ENDING  (ICT & Early School Leaving. Developing a New Methodology to Empower Children in Digital WellbeIng and Critical ThiNkinG) is a strategic partnership that gathers five organisations from three European member states to jointly develop, test and implement a methodology based in peer learning to prevent the abuse of ICT´s and reduce early school leaving .The project will develop innovative educational tools that will serve the school community as an instrument to promote the good use of ICT´s, to identify relevant sources of information, appropriate to the age of the minors and that, at the same time, promote positive relationships between peers, encourage critical thinking, awareness of existing risks and at the same time promote respect for others.

Our Mission

The project addresses early school leaving, which it is still a major concern for countries like Spain (17,9%) or Portugal (11,8%), that are far away from the 10% target set by the EU. The main objective of this project is to contribute to the decrease and prevention of early school leaving. Various studies have identified that addiction and misuse of ICTs is among the factors that lead to ESL.

Asafe and welcoming environment is key for reducing early school leaving. Pupils should learn how to use digital tools in socially and pedagogically acceptable way. They need to learn how to regulate their own use of devices. This is why it is vital to early detect situations of abuse, misuse and addiction happening within and outside school.

In the digital era, skills and competences related to the use of the Internet are crucial. This is especially valid for disadvantaged people who often lack basic skills and knowledge in this field and don´t have access to tools, information and guidance on how to use ICT´s in a healthy way, thus avoiding misuse. This is why this project will involve participants with fewer opportunities, including children from minority groups, peripheral communities, with refugee or migrant background.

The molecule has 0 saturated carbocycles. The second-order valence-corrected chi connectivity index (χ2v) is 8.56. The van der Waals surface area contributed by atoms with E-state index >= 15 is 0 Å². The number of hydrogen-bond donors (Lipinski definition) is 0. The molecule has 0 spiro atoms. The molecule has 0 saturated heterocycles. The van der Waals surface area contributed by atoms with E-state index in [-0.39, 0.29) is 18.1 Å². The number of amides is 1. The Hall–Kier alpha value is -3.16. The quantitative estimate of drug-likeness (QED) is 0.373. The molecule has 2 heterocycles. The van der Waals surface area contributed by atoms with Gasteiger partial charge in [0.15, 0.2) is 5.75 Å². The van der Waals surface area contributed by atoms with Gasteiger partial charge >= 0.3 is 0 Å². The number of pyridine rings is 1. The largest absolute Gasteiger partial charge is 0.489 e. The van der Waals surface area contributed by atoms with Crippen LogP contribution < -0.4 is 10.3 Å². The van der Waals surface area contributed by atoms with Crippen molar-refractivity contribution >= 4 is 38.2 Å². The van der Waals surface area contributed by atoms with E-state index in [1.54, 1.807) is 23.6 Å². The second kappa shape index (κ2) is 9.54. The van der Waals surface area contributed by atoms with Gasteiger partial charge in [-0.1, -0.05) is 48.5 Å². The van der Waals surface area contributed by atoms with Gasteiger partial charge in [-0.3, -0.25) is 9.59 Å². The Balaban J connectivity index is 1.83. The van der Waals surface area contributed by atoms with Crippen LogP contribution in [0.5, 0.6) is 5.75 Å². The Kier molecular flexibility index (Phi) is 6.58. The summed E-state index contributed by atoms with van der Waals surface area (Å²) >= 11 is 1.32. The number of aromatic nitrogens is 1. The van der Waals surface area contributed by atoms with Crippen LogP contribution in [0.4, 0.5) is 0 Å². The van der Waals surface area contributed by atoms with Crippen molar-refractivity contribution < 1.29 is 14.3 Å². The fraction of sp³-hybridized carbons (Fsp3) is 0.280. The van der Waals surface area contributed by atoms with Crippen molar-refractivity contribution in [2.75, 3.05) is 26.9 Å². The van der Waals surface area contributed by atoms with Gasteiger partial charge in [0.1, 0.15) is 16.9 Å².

The Internet is an increasingly pervasive phenomenon. Approximately 4.1 billion people, in other words, almost 54% of the world’s current population, is now online (International Telecommunication Union, 2019). Whilst the Internet offers abundant opportunities for education, networking and communication as an information superhighway, it can also manifest risks, particularly regarding vulnerable populations such as children and adolescents. The Internet and ICTs have heightened the potential impact of existing forms of threats and risks. These include, among others:

  • Children’s exposure to disturbing or potentially harmful content on websites and online forums and blogs.
  • Proliferation of child sexual abuse images and materials, and with this, increased levels of harm for the victims and increased levels of profits for criminal enterprises.
  • Development of virtual networks of individuals whose principal interest lies in child sexual abuse or child trafficking and other forms of exploitation.
  • Inappropriate contact with children and ‘grooming’ by unknown adults.
  • Cyber bullying, by means of email, online chat services, personal web pages, text messages and other forms of electronic content.
  • Children introduced to gambling via video gaming platforms.


There have been several projects and programmes addressing this topic in the last couple of years. While performing the research for our project, we came across several EU projects dealing with social and digital inclusion and the fight against bullying and cyber-bullying

Although some of these projects deal with the responsible use of ICT´s, none of these projects and/or programmes use peer-learning strategy. Youngsters are just passive receivers and not active elaborators of the educational contents.


Our strategic partnership is innovative because it provides solutions for early school leaving, based on the experience of school age children, not only thinking about solutions to solve their problems, but also allowing themselves to identify the dangers and propose solutions, as well as to define the adequate tools for tackling the inherent risks of current online context. In order to achieve the overall objective of the project, we believe that activities based on role model methodology (defined as initiatives where someone inspires others to imitate his or her good behaviour) should be a crucial tool for ensuring interest and participation throughout the entire project. Thus, putting forward inspiring examples carried out by children themselves will make common values part of their everyday life and help building more prosperous, tolerant and inclusive societies.